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One Year On

I write this blog on the day that marks one year since I had my first major surgery. 1 year since my life was turned upside down and I couldn't see a light at the end of the tunnel. Before that day though I need to take you back to when I found out about my diagnosis. I mentioned it in my first blog but wanted to go back and talk about it further.


Before I was diagnosed I had gone back and forth to my GP for months before being referred to the hypertension clinic. I had to wait 3-4 months because of the COVID backlog, which I understood. In my mind my case wasn't a high priority so I was happy for people to be seen before me.


In my first appointment I had blood pressure checks, blood tests and was fitted with a 24 hour blood pressure monitor. At first I thought I wouldn't sleep that night, but surprisingly i wasn't woken up at all by the cuff.


The next day I returned the monitor, got more blood tests done and found out the results of the monitoring. My systolic blood pressure (top number) was sitting at 150 during the day and 140 overnight. I knew that wasn't good, especially for someone of my age. Further testing and scans revealed critical renal artery stenosis, which occurs in 1% of people with NF1.


Within 2 weeks of the diagnosis I had my pre-operative assessment and my surgery date was booked. On February 10th 2021 I woke up ridiculously early to be at the hospital for the morning admissions list. I was beyond nervous as I'd never had a major surgery before, let alone a surgery whilst wide awake! Waiting for the surgery felt like an eternity, and when it was finally my time to go back my nerves went through the roof once again.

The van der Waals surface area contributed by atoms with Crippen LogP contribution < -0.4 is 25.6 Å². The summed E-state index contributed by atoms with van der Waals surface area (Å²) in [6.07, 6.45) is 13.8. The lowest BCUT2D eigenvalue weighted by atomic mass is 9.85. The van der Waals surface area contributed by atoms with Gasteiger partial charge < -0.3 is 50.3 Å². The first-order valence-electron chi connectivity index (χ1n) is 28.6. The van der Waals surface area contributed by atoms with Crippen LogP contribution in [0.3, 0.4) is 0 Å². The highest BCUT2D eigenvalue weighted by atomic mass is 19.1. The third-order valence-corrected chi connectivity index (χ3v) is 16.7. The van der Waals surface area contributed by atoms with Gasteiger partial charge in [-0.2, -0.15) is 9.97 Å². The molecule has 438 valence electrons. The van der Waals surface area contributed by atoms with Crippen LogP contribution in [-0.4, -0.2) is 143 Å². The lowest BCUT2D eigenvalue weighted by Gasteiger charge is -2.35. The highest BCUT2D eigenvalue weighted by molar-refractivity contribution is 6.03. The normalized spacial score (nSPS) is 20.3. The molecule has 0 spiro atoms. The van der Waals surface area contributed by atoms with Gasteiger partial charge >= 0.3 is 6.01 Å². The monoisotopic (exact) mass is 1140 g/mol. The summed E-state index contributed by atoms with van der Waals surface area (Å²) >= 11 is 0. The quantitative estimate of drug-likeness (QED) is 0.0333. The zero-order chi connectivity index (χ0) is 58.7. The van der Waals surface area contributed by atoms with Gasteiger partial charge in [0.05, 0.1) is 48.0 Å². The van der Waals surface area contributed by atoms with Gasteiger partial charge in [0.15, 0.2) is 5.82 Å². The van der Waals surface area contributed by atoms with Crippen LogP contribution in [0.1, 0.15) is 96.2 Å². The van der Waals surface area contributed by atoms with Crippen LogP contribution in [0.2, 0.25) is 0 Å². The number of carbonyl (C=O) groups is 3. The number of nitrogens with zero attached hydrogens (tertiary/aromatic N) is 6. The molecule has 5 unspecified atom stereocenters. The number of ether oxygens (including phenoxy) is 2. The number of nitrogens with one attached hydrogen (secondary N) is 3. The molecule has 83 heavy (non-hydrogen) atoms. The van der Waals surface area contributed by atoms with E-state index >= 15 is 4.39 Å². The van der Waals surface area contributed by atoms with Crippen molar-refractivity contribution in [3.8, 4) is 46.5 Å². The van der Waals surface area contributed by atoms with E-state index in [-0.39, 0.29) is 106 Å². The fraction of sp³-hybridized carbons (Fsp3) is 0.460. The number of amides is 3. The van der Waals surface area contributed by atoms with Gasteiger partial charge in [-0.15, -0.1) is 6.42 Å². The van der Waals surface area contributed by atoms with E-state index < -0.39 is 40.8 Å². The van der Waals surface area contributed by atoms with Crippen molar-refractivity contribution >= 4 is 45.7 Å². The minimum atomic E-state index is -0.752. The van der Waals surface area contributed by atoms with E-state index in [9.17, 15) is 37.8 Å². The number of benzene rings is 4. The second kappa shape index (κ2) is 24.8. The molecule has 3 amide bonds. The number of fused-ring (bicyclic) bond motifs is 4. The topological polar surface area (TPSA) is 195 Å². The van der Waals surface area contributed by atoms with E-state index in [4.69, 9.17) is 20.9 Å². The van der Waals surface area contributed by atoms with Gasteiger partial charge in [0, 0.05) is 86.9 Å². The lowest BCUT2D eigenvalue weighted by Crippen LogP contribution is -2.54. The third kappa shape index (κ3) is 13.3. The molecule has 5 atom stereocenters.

Thankfully all the staff were absolutely incredible at explaining everything to me and calming my nerves. When everything had been prepped and they were ready to start the surgery my nerves and fears started going crazy again so I gratefully accepted the sedation and painkillers they offered me.


I didn't really feel much during the procedure apart from the local anaesthetic and a few strange sensations when my artery was being opened up. The most surprising thing was turning to look at my arm after the local anaesthetic thinking I could watch them put the tube in to find the tube was already in. This is a sight I will always remember. The rest of the surgery went well and there were no complications. Pulling the tube out was and still is the most painful thing I have ever experienced (the bruise that lasted for a month proves that!).


Post op, my arm was very stiff and sore for a few weeks and going back to placement was difficult. I was paranoid that if I knocked it in any way it would open up the wound and it would start bleeding again. Thankfully nothing happened and I was fully healed and back to normal within the month.


Fast forward to now- my blood pressure has been normal ever since the surgery, I'm keeping an eye on my blood pressure weekly, and my team are now seeing me every 6 months to ensure my artery isn't regressing back to its closed state. The risk of that will always be there, but instead of dwelling on that thought I'm doing my best to move forward with my life and not take any day for granted.


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